Role of the Guru

By Preethi Sriram

Gurur Brahma Gurur Vishnu
Gurur Devo Maheshwarah
Gurur Sakshat Parambrahma
Tasmai Shri Gurave Namah

In Indian Dance, specifically within the classical dance tradition, there is the concept of the “Guru Shishya Parampara" or with translation, the Teacher/Student tradition of passing on knowledge.

The word “Guru" has been used in modern parlance such as “Tech Guru" or “IT Guru", but the word “Guru" itself has a deeper connotation for those within the classical Indian tradition. The Guru is a highly respected teacher who guides their student to the path of knowledge and spiritual growth. In Bhakti Yoga, the student is required to completely surrender to the Guru and the relationship between the student and the Guru is based on the student full heartedly surrendering to the Guru as the divine and the belief that the Guru can give wisdom that can lead to liberation.

But how does an ancient tradition translate to a today? How does it relate to me and my experiences as an adult student of dance? How does the tradition compare from that in India to what is practiced in the West (i.e. America)?

From a personal perspective, I have had many teachers of dance. Each teacher imparted some knowledge that I felt was valuable to me in my personal learning experience. There have also been experiences that I have learned what I do not want as well.

I have heard of stories comparing teachers of dance from India to those in America. The teachers in India are very strict from what I have heard and do not take excuses.

In the book by Douglas M Knight Jr. about the life of well-known dancer Balasaraswati, called “Balasaraswathi Her Art and Life" the biography gives details of her experiences with her Guru. Balasaraswati seemed to revere her Guru. In the book by Knight, the author quotes her relationship to her Guru with the following, “My guru was my god and my duty was to obey his instructions faithfully. I danced to his tala and the constant sight of the cane compelled me to execute my lessons with greater caution."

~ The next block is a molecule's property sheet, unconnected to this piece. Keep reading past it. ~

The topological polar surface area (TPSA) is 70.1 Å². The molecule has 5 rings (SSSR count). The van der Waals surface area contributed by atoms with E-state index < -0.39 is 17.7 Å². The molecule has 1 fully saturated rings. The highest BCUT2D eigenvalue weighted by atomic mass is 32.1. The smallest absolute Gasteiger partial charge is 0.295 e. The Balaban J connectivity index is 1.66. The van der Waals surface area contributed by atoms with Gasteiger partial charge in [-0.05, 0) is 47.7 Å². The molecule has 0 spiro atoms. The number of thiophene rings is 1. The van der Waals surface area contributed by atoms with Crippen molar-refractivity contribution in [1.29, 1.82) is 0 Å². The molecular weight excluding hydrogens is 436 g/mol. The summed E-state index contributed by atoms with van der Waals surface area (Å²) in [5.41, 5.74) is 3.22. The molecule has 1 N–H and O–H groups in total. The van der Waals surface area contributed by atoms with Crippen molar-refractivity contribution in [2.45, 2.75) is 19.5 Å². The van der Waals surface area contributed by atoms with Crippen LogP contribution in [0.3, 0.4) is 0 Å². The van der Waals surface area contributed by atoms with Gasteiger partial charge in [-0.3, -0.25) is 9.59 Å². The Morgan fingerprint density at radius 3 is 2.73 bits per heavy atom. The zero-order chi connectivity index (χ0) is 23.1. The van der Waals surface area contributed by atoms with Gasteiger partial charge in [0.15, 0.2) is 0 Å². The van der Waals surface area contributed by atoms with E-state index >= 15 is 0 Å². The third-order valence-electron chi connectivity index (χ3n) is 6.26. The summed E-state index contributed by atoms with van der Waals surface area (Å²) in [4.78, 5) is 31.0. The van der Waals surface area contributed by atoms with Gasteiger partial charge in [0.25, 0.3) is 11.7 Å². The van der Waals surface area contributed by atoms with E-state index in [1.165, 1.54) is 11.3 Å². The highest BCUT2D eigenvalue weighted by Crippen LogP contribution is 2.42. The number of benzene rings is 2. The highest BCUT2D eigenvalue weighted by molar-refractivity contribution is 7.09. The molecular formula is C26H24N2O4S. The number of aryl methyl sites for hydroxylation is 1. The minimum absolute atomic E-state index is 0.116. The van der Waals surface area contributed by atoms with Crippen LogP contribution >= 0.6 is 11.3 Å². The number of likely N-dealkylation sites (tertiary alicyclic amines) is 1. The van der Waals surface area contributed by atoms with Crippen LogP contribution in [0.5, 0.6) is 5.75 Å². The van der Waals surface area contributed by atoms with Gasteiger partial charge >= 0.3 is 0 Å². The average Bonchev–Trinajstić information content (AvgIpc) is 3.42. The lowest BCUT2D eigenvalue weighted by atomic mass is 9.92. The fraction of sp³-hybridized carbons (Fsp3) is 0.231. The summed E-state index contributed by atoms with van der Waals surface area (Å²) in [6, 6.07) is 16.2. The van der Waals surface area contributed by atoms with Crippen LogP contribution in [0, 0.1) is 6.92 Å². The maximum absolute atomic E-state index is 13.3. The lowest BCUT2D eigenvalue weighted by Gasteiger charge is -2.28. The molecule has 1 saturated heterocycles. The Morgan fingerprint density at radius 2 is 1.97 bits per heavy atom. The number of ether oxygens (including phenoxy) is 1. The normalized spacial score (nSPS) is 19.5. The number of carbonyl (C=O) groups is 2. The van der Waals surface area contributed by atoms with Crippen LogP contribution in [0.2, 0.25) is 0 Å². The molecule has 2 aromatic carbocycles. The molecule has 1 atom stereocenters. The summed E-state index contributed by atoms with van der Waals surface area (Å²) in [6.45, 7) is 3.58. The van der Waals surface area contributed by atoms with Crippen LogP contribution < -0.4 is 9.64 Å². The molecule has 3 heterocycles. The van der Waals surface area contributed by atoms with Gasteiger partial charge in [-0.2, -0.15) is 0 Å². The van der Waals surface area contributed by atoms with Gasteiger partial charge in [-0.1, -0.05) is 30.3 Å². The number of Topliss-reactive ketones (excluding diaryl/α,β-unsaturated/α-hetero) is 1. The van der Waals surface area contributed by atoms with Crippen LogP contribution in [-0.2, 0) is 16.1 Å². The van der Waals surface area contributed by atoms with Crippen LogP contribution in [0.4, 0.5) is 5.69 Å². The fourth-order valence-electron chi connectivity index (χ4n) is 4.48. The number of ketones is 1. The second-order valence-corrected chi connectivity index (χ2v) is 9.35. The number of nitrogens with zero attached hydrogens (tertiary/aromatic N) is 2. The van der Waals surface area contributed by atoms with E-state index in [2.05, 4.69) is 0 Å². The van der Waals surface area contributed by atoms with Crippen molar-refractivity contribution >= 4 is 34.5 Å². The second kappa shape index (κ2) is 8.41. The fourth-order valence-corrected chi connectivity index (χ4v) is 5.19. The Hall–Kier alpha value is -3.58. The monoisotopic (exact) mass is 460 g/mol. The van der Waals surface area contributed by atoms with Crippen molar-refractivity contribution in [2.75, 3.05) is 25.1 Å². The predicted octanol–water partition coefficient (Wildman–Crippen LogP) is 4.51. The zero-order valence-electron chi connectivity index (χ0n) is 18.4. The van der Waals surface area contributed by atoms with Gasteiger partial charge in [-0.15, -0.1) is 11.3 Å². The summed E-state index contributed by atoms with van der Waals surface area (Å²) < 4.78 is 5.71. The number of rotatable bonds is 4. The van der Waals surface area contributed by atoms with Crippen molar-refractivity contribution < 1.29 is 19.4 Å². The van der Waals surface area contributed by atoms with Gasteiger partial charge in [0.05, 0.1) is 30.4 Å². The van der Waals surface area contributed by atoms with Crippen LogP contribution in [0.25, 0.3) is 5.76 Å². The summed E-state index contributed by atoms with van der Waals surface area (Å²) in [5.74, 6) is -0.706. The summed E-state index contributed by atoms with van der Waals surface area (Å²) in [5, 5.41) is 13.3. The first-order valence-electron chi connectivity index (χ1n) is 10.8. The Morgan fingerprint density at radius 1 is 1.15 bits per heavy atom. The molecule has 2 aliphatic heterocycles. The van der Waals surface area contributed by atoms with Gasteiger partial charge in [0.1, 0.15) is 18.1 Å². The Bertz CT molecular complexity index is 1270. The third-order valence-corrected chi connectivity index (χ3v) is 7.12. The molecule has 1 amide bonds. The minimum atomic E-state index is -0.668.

As a young child, it was noted in the book that she was drilled for hours in practice, and sometimes carrying a bag of sand on her head to force her neck into the proper position and was hit with a switch if she made a mistake. Another story details how when the teacher asked her to perform a particular gesture and she faltered, he went to the kitchen and branded her with hot coal on her hand.

Throughout her life, she seemed to have been highly impacted by her experiences with her Guru and always spoke highly of him and wanted his praise even with what we would call harsh treatment of her education, if not abuse in modern parlance. Her style of teaching varied from his of what was noted within the book. From her personal experiences, as an adult teacher, it seemed that while she revered her Guru, she did not replicate his style of teaching.

Classical dance can be considered a form of Yoga. When I first started to become more interested in Yoga, a part of me started to become disconcerted, thinking thoughts on the accessibility of Yoga. What if a person has disabilities, and cannot do the asanas or poses that many are able to do? It bothered me to think that Yoga was only for a certain sector of the population of society with physical capabilities. I became perturbed in thinking that will one only reach enlightenment by being super flexible and contorting to different postures? If I buy the right pants, and stretch perfectly in the gym, will that be the way to salvation?